Bill Gates Has Designs on Your Wrist
It was 2 in the morning a year ago, and Microsoft Corp. Chairman William H. Gates III was still banging out e-mails. That's nothing strange, but instead of operating systems or game consoles, he was focusing on technology of a smaller and humbler order: refrigerator magnets, watches, and key chains. Gates was prodding his developers to turn scads of such gadgets into tiny information devices. He shot them such ideas as how users could get horoscopes and lottery numbers transmitted to their watches.
Not all of Gates's ideas made the cut. But on Jan. 8, he unveiled prototypes of a host of new smart devices at the Consumer Electronics Show in Las Vegas. Microsoft's (MSFT ) idea is to equip all sorts of gear to receive gobs of information via FM radio waves. The first gizmo: a new take on a Dick Tracy-like watch that can be set to track such things as stocks and traffic snarls. Other items in the lab are refrigerator magnets that display up-to-the-minute sports scores and alarm clocks that ring extra early when commute traffic is a mess. Some of the ideas sound downright silly, but Gates insists the possibilities of the technology are "just mind-blowing."
The technology that makes this possible is Spot (Smart Personal Objects Technology). The breakthrough uses a chip developed by Microsoft and National Semiconductor Co. (NSM ). The plan is to create a host of information services and transmit them to a growing galaxy of smart devices. "Our goal is to get these things so inexpensive that you can put them anywhere," says Richard F. Rashid, senior vice-president for research at Microsoft.
But before Spot runs, Microsoft faces stiff challenges. The toughest: creating services so appealing and convenient that people will pay for them. For years, watchmakers and tech companies have trumpeted computer watches, only to wait for consumers to buy them. They'll have another chance in September, when watchmakers Fossil (FOSL ), Citizen, and Suunto, a Finnish sports-watch company, will introduce Spot watches for $120 to $300. While Microsoft hasn't yet priced the service, Gates expects it will be "on the order of $99 a year"--a price that is too steep, says Michael Gartenberg, research director of Jupiter Research (JUPM ).
For Microsoft, the financial risk is minimal. The software giant has spent a mere $50 million on Spot--pocket change for a company with $40 billion in cash. For Microsoft to break even, 500,000 consumers must buy the service. But, in truth, Spot's bottom line matters far less than the technology and lessons that Microsoft draws from the venture.
This is Microsoft's step into so-called ubiquitous computing, a holy grail for the tech intelligentsia. For years, companies have toiled to develop technology to pack computing smarts into all sorts of devices. The ideas, often utopian, feature legions of machines communicating with each other, and streams of information following customers nearly every step of their lives. Most have fallen short. One is Jini software, developed by Sun Microsystems Inc. (SUNW ) to make it easier for consumer devices--from refrigerators to cars--to connect to the Web so their operations could be monitored. But four years after its launch, Jini is still struggling to catch on.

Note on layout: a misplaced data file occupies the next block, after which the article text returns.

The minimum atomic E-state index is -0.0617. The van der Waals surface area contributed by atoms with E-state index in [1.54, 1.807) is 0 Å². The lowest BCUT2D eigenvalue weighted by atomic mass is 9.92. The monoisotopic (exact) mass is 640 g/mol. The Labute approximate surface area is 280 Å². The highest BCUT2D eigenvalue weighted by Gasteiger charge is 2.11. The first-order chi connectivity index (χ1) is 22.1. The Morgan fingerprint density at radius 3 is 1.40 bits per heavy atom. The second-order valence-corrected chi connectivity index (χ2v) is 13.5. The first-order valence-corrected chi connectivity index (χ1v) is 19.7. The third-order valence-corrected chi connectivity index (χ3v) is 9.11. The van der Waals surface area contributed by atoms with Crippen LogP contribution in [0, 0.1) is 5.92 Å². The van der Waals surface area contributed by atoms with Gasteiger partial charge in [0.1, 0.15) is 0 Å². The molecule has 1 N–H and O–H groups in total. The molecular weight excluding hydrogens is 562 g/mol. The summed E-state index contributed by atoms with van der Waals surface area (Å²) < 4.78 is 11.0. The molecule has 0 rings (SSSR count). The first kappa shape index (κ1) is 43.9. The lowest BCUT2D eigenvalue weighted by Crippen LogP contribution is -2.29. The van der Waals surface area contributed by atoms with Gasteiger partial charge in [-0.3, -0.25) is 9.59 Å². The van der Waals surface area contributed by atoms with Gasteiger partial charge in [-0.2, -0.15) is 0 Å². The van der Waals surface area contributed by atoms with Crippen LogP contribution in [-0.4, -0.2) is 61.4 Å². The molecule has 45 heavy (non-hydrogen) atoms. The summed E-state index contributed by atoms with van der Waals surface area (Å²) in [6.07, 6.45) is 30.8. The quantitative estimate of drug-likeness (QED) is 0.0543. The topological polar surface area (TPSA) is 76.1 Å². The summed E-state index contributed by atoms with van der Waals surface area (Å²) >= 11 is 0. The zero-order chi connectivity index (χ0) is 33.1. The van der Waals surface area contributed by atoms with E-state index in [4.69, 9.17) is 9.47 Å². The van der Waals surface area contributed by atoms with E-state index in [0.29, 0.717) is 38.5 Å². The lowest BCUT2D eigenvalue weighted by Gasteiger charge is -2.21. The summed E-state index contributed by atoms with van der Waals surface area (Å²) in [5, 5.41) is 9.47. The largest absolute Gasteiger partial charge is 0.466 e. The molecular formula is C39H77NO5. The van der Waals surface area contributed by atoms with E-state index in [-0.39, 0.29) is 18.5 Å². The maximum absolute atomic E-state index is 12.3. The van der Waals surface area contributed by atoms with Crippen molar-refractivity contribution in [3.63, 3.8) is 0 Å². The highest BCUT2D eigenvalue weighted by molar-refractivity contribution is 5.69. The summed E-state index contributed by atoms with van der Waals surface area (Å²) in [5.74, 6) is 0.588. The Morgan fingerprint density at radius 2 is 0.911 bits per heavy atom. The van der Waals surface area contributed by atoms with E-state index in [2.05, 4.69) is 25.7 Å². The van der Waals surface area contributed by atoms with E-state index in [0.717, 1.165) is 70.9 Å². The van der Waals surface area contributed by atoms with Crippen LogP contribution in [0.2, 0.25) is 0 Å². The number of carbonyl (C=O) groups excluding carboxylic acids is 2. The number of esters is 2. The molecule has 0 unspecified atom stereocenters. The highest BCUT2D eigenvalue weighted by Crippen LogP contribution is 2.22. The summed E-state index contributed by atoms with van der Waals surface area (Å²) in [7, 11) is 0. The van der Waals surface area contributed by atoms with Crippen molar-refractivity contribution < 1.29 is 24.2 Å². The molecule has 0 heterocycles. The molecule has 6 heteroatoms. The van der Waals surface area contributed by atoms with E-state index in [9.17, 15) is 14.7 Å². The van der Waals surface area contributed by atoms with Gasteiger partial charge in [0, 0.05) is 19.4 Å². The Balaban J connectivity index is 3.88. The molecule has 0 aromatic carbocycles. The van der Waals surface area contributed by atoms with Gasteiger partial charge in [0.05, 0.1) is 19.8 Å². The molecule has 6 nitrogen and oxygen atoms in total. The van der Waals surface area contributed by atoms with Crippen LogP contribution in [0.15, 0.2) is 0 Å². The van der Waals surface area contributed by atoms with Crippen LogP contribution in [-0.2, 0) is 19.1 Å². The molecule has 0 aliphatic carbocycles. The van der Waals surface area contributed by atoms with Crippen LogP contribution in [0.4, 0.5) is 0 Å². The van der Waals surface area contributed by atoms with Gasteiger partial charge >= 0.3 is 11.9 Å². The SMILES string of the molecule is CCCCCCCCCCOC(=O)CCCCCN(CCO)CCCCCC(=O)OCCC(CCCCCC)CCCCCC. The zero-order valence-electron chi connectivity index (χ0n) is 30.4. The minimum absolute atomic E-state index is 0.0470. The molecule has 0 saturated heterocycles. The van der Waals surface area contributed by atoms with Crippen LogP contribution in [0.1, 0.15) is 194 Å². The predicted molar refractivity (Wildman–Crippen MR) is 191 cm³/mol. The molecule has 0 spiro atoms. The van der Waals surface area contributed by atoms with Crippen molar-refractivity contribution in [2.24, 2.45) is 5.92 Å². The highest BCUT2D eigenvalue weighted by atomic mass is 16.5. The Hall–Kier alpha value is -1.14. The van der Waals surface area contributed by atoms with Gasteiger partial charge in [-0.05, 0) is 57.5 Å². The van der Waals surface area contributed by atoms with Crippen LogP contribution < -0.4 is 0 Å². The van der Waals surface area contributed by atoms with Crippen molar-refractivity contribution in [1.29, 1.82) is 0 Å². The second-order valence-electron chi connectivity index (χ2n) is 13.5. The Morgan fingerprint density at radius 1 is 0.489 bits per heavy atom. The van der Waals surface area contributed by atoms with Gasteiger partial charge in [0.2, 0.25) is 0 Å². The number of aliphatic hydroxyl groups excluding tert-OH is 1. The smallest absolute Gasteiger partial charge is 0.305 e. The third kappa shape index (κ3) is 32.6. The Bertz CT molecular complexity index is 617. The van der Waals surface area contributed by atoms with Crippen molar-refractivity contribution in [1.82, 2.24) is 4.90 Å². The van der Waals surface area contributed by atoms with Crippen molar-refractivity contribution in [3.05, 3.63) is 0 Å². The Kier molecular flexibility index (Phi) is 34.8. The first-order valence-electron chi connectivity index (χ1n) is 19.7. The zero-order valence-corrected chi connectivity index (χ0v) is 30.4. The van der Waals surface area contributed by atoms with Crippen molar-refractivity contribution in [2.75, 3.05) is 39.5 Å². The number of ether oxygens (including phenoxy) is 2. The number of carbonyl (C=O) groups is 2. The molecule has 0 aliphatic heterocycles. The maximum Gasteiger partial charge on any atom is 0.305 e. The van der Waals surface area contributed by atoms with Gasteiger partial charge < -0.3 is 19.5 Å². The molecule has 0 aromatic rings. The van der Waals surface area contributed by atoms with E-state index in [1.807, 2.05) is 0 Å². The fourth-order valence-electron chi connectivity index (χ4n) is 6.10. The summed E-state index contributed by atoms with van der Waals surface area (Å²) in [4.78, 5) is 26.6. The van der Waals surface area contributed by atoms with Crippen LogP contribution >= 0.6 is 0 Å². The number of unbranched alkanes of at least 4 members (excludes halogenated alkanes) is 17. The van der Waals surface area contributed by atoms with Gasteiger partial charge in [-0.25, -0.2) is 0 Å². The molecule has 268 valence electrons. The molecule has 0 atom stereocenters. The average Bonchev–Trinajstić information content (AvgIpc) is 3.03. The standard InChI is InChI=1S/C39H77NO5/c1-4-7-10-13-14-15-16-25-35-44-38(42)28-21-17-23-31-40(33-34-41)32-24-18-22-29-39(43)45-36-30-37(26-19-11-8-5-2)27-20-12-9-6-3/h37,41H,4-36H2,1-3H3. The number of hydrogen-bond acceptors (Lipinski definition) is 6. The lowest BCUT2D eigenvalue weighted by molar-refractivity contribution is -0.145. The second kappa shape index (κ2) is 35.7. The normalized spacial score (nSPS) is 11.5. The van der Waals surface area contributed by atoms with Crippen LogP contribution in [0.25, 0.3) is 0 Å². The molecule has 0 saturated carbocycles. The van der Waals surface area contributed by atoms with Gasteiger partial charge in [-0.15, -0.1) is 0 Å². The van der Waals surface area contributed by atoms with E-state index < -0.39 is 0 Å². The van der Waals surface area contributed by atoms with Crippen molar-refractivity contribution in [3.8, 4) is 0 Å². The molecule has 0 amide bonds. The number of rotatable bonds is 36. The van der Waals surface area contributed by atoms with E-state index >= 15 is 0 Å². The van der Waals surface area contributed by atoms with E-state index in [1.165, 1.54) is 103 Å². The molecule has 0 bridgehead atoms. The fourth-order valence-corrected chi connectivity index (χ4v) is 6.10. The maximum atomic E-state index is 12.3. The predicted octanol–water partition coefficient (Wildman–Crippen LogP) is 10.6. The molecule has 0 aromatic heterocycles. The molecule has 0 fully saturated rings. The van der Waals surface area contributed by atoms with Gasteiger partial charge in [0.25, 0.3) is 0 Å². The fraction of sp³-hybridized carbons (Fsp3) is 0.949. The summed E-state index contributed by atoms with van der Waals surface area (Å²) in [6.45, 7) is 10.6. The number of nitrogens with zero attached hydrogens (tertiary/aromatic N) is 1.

Microsoft's own track record launching new consumer businesses is, well, spotty. Microsoft has long labored to get interactive television software out of its labs. Digital stereo speakers and PC-connected phones each lasted less than a year. "Spot has all the signs of a Microsoft launch of `ready, fire, aim,"' says Gartenberg.
One trouble is that most of Microsoft's potential customers already lug around ubiquitous information devices: cell phones, pagers, and handheld computers. New mobile phone services, for example, already provide lottery numbers, traffic reports, and storm alerts. Smart watches "are going to be nothing more than a novelty item unless they offer something you can't get from the other devices," says Todd D. Slater, a retail analyst with Lazard Freres & Co.
Gates is convinced he has something unique to offer. With Spot, users can get up-to-the-minute information without ever having to dial their phone or find a Web connection to use their handheld. The technology's well suited, he says, for one-way instant messages.
Microsoft launched work on Spot in 1999. First, the company needed to come up with a chip to process data and receive radio transmissions. It had to be tiny and cheap. Microsoft gave basic design ideas to chipmaker National Semiconductor, which takes custom orders. National ginned up the new chip for about $10 each.
To transmit the data to the devices, Microsoft researchers looked to a little-used portion of the FM radio band. The information will be sent by satellite or Internet to radio stations, which in turn will broadcast the data to the FM receivers in each gadget. Microsoft inked deals with six broadcasting companies for coverage in every major city in North America. It plans to offer Spot in Europe and Asia but has yet to sign on any broadcast partners there.
For all of Microsoft's clever technology, though, the success of the Spot wristwatch and other devices will come down to whether Gates & Co. can persuade consumers to pay for data delivered to everyday devices. Otherwise, it may not amount to much more than a spot on the technology horizon.
By Jay Greene in Seattle, with Jim Kerstetter in San Mateo